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We Haven't Been Visited? Examining Arguments Against ET Visitation.

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posted on Feb, 3 2014 @ 04:24 PM
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Blue Shift

draknoir2

tanka418
If we were to use the Quantum view, I can nearly prove life in at least two locations; Zeta 2 Reticuli, and Tau Ceti. I could also demonstrate a very good probability of visitation (though there is a necessary "logic" component as well).

Funny - none of my math teachers ever gave credit for "near proofs".

I want to communicate with these nearly living aliens. Ride in their 83% spaceships, maybe. I'm sure they would have a lot to teach me about what it's like to exist as a probability.


Why don't you ask yourself what it is like to exist as a probability?

We all exist only as probabilities...seems to work fine for most...

Y'all misunderstand the nature of probability...

Or...take a look at all the light around you...it exists in one of two states; static, as a particle, existing and easily measurable in space-time. Or, as a wave, dynamic, and not easily measurable, propagating through space-time. Two possible views of the Universe; static, unchanging, vs Dynamic, ever-changing.

All things exist as a "probability wave".




posted on Feb, 3 2014 @ 04:30 PM
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tanka418
Y'all misunderstand the nature of probability...

Or...take a look at all the light around you...it exists in one of two states; static, as a particle, existing and easily measurable in space-time. Or, as a wave, dynamic, and not easily measurable, propagating through space-time. Two possible views of the Universe; static, unchanging, vs Dynamic, ever-changing.

All things exist as a "probability wave".

Cognito sum ergo. And that equals a probability of 100%. As for aliens, however...
edit on 3-2-2014 by Blue Shift because: (no reason given)



posted on Feb, 3 2014 @ 07:44 PM
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Blue Shift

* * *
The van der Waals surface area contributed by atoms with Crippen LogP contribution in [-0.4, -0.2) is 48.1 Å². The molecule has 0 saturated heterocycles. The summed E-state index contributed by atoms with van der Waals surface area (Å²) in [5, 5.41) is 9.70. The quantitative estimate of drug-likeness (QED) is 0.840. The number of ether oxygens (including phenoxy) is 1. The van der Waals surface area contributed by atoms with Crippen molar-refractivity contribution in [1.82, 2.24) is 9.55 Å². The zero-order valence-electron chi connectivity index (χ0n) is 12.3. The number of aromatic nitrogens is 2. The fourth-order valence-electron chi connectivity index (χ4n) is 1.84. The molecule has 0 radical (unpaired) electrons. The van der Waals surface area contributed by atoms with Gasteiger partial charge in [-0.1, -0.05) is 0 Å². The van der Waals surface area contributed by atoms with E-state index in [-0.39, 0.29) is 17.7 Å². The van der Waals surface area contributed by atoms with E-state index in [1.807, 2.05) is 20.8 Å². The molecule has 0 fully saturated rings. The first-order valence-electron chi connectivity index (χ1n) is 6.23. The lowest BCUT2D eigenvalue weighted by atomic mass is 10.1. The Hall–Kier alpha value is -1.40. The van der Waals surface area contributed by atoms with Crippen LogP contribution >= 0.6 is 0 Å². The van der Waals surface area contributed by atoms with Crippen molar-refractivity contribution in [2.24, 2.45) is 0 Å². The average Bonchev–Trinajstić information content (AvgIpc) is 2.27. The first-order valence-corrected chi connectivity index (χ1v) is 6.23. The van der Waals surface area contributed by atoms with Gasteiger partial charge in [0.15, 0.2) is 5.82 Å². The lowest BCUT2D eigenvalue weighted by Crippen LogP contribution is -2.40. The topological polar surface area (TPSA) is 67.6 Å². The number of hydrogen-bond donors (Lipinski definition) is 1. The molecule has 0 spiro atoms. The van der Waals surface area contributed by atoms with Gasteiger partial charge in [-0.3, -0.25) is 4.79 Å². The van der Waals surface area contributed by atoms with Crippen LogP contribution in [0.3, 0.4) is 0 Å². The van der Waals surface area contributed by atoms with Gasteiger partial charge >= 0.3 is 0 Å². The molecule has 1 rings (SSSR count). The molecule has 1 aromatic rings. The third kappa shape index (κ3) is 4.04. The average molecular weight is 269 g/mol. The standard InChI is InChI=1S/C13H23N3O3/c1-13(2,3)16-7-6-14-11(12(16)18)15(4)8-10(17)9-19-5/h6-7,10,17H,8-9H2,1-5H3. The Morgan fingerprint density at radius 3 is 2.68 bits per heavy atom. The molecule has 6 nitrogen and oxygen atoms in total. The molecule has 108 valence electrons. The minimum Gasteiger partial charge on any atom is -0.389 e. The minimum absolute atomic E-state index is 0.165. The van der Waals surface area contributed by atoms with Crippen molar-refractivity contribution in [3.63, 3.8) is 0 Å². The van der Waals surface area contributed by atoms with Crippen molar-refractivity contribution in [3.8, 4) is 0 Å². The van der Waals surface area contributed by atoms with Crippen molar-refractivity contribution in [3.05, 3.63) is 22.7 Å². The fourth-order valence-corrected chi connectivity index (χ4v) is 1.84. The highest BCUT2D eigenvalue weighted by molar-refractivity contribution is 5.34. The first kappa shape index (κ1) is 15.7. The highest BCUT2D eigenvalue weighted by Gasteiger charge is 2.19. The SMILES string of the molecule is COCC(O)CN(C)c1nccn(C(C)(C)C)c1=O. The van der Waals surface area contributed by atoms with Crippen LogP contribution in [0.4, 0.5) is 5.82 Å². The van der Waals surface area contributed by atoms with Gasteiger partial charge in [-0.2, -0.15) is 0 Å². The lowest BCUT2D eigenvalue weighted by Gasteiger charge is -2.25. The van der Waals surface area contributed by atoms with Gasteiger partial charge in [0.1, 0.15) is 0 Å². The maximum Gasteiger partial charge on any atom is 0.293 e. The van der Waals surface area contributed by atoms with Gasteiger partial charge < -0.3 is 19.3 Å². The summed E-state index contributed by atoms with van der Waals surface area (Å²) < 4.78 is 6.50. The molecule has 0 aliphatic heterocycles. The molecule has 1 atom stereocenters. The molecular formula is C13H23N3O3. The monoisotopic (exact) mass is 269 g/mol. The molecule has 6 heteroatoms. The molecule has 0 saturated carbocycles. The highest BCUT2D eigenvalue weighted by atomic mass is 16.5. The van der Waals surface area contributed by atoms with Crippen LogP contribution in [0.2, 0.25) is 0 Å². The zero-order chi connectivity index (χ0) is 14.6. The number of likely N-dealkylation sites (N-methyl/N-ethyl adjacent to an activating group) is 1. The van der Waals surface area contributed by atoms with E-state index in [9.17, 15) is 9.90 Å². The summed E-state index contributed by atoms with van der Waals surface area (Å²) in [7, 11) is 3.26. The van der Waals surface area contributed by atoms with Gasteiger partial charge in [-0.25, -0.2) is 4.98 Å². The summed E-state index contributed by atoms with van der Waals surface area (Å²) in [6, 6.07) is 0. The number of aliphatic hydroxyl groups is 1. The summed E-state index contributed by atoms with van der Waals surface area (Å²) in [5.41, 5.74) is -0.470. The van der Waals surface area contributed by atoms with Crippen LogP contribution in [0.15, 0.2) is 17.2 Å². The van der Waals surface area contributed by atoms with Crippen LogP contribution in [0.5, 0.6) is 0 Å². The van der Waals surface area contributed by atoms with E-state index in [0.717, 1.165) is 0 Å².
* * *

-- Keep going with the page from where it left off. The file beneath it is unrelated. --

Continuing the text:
tanka418
Y'all misunderstand the nature of probability...

Or...take a look at all the light around you...it exists in one of two states; static, as a particle, existing and easily measurable in space-time. Or, as a wave, dynamic, and not easily measurable, propagating through space-time. Two possible views of the Universe; static, unchanging, vs Dynamic, ever-changing.

All things exist as a "probability wave".

Cognito sum ergo. And that equals a probability of 100%. As for aliens, however...
edit on 3-2-2014 by Blue Shift because: (no reason given)


The problem with that is that it only works for the "I", the "NOT I" remains unproven except for that which is observed directly, and that experience serves only the "I".

So as I said...probability...by the way a probability of ether 1(one) or 0 (zero) are "ideal" states, and as such don't exist.



posted on Feb, 3 2014 @ 09:19 PM
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reply to post by RUInsane
 


Everyone percieves reality a certain way. Some skeptics could see a ufo dangling in front of them and would dismiss it as a chinese lantern in the sky. Seeing the big picture is a skill.
edit on 3-2-2014 by foxykittybite because: text edit.



posted on Feb, 3 2014 @ 09:35 PM
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Blue Shift
I will agree, however, that consensus is more important than statistics. There is absolutely no hard evidence that dreams exist. If I was the only person who dreamed and I told people I had pictures play out in my head when I sleep, they'd think I was insane. But since pretty much everybody dreams, then we all pretty much agree that they exist.


It appears to me that you enjoy playing the devils advocate more
then sharing what you do know with others.

Have you shown anything new that you can speak first hand about?
That would then allow me to rain on your parade.

Do you want to be thought of as an original thinker or the original
stinker?

How about sharing some of the vast and varied general fund of
knowledge you have come to understand over the many years.

Don’t hold back…tell us how you truly feel!



posted on Feb, 3 2014 @ 09:38 PM
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waltwillis
Do you believe in God? Have you ever seen God?

Many people lack the faith of a mustard seed.

Now if your answer to the two questions is no, then that would
put you in the vast minority of the world population.




I don't care about popularity contests and never have. I care about reality. What is often popular is seldom correct.

I don't care about opinions. I care about facts.

The majority of the world's population is scientifically illiterate so I am not surprised that they blindly believe in religious dogma.

edit on 3-2-2014 by JadeStar because: (no reason given)



posted on Feb, 3 2014 @ 09:40 PM
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foxykittybite
reply to post by RUInsane
 


Everyone percieves reality a certain way. Some skeptics could see a ufo dangling in front of them and would dismiss it as a chinese lantern in the sky. Seeing the big picture is a skill.
edit on 3-2-2014 by foxykittybite because: text edit.


That's objective reality based on hard facts is important.

The universe doesn't care what any of use thinks we see. Reality is quantifiable.



posted on Feb, 3 2014 @ 09:42 PM
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tanka418
Two possible views of the Universe; static, unchanging, vs Dynamic, ever-changing.

All things exist as a "probability wave".